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County will pursue state performance standards for levy limits exemption

WILLMAR -- Kandiyohi County is hoping its participation in a new performance program that rates the value of counties in 10 key areas -- ranging from crime to parks -- will give it flexibility in raising property taxes.

The voluntary "performance management program" was approved last year by the Legislature. Counties and cities are being asked now whether they want to participate or not.

The information generated from the program will help residents, taxpayers, and state and local elected officials in determining the efficacy of counties and cities providing services. It will also measure residents' opinions of those services, according to information the state auditor sent recently to counties and municipalities.

Participants must adopt the 10 performance "benchmarks" and file a report with the state by July 1, 2012.

The trade off for the extra voluntary reporting could be additional state aid -- about $6,000 for Kandiyohi County -- and being exempt from local levy limitations.

All Minnesota counties are currently operating under levy limits set by the Legislature.

"It's like an anchor around each of our necks," said Kandiyohi County Administrator Larry Kleindl, in a presentation this week to the county commissioners.

The goal of levy limits is to retard the growth of property taxes.

The state sends financial aid to counties to reduce property taxes and to offset the costs counties incur by providing mandated state services.

Local government aid, however, has been cut in recent years and state mandates have been increasing.

That's put a squeeze on county finances and that's why the offer of being exempt from levy limits is such an attraction.

"That's the real incentive," Kleindl said, adding that having the ability to exceed levy limits doesn't mean the county would use that exemption.

Kandiyohi County's levy has always been below the maximum amount, he said.

Last year the county levied $27,163,333.

Commissioners could've levied as much as $27,507,490 under a complicated formula that includes population, payable market value, new construction and the different in market value from year to year.

The county is responsible and "accountable" to taxpayers and knows how to "live within its means," Kleindl said.

But having the ability to go above those limits could provide a "safety net" for the county in case of a crisis --a tornado, for example -- and extra revenue is needed to respond, Kleindl said.

Currently bond payments the county makes are not included in the levy limits. But that policy could change, he said, and going above levy limits would be necessary in order to have enough revenue to cover those expenses.

As part of the program, the county will use existing data collection procedures or develop new surveys to gather information on public safety, probation/corrections, public works, public health, social services, taxation, elections, veterans' services, parks and libraries.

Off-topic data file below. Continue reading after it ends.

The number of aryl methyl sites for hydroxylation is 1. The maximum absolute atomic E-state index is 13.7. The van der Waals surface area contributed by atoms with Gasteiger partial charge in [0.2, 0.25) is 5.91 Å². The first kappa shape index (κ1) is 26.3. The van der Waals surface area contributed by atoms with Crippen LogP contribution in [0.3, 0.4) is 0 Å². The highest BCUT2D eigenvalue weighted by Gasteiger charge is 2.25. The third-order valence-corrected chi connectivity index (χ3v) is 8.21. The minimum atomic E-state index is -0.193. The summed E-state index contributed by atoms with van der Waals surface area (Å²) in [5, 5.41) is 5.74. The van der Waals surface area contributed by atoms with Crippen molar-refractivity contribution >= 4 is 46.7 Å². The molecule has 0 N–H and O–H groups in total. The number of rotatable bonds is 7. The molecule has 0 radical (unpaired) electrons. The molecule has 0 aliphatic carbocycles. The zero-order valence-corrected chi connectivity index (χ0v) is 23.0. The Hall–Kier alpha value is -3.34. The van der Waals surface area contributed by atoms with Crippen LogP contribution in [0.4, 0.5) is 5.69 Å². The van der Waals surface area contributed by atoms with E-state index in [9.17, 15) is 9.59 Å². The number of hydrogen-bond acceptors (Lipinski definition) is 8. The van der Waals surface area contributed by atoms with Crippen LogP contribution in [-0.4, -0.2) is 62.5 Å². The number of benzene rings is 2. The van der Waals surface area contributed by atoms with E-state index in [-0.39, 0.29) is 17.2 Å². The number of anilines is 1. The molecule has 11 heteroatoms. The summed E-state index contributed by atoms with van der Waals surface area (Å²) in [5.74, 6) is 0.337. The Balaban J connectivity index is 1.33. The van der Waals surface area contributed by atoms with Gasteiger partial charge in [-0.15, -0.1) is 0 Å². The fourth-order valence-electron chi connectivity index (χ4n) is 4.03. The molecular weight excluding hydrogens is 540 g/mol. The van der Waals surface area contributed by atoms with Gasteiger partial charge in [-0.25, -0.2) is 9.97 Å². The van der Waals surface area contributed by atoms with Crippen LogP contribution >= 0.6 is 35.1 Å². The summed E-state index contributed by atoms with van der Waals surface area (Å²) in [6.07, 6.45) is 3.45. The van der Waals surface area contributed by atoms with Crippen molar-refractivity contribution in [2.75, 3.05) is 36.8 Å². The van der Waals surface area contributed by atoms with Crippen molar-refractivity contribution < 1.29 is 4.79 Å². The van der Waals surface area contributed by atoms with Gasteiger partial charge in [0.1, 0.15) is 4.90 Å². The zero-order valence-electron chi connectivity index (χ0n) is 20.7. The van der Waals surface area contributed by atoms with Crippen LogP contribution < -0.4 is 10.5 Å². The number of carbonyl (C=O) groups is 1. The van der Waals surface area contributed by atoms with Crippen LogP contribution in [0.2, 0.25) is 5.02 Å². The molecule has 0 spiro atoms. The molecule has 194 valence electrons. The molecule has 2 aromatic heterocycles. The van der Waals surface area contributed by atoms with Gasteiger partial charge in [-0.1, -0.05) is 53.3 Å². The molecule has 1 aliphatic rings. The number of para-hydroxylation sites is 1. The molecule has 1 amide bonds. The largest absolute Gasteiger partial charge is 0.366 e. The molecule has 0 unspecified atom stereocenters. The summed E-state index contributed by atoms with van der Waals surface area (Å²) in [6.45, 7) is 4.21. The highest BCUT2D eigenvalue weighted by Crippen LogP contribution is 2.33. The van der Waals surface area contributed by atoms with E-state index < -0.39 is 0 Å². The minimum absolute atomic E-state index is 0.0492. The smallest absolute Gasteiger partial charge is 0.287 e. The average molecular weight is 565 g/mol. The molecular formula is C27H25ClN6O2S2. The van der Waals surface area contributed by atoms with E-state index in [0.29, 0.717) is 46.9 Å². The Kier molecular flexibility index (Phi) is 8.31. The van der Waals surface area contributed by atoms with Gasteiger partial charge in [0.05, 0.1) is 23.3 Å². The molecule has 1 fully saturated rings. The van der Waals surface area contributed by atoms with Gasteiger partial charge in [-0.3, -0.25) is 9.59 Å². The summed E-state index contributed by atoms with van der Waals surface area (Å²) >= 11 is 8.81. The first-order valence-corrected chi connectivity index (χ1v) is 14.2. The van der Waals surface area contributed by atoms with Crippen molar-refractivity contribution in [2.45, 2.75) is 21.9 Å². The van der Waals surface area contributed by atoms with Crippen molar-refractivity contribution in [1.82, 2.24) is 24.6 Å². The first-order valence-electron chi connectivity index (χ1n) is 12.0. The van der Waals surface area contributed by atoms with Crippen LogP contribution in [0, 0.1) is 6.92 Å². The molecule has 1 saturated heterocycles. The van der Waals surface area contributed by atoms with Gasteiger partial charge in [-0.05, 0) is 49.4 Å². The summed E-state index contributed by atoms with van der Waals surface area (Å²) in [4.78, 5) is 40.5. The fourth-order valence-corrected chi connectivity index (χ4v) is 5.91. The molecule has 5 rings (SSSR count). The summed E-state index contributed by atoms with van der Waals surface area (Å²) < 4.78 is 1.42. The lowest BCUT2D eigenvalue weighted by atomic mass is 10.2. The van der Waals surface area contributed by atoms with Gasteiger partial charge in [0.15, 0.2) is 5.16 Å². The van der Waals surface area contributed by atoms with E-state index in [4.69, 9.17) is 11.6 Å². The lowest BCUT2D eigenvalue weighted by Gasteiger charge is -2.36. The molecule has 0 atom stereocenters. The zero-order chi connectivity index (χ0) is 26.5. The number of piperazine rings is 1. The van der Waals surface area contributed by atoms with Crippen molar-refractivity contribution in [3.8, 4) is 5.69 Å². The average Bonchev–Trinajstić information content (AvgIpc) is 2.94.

Reports would be required annually to receive the benefits. Some of the details of the program, including what happens if survey results are not positive, won't be completed until February.

Kandiyohi County Commissioners approved participating in the program. Kleindl said he's hearing from other counties and cities that intend to present the program to their boards for action next week.

10 key areas

When gauging the effectiveness of counties, the state wants to know how well counties do in 10 areas.

- Public safety: Counties can submit data reported to the Minnesota Bureau of Criminal Apprehension on crimes like murder, rape, aggravated assault, burglary, forgery, narcotics and other charges. Or a citizen's rating of safety in the county can be submitted.

- Probation/corrections: Percent of offenders with a new felony conviction within three years of discharge.

- Public works: Hours to plow complete system during a snow event, average county pavement conditions rating or citizens' rating of road conditions.

- Public health: Life expectancy generally, and by sex and race, or behavioral risk factor surveillance system rating with a citizens' survey.

- Social services: Workforce participation rate among those receiving benefits and the percentage of children where there's a recurrence of maltreatment within 12 months following an intervention.

- Taxation: Level of assessment ratio

- Elections: Accuracy of post-election audit

- Veterans services: Percent of veterans surveyed who said their questions were answered when seeking benefit information from their County Veterans Office

- Parks: Citizens' rating of the quality of county parks, recreational programs and/or facilities

- Libraries: Number of annual visits per 1,000 residents

Carolyn Lange

A reporter for 35 years, Carolyn Lange covers regional news with the West Central Tribune.

(320) 894-9750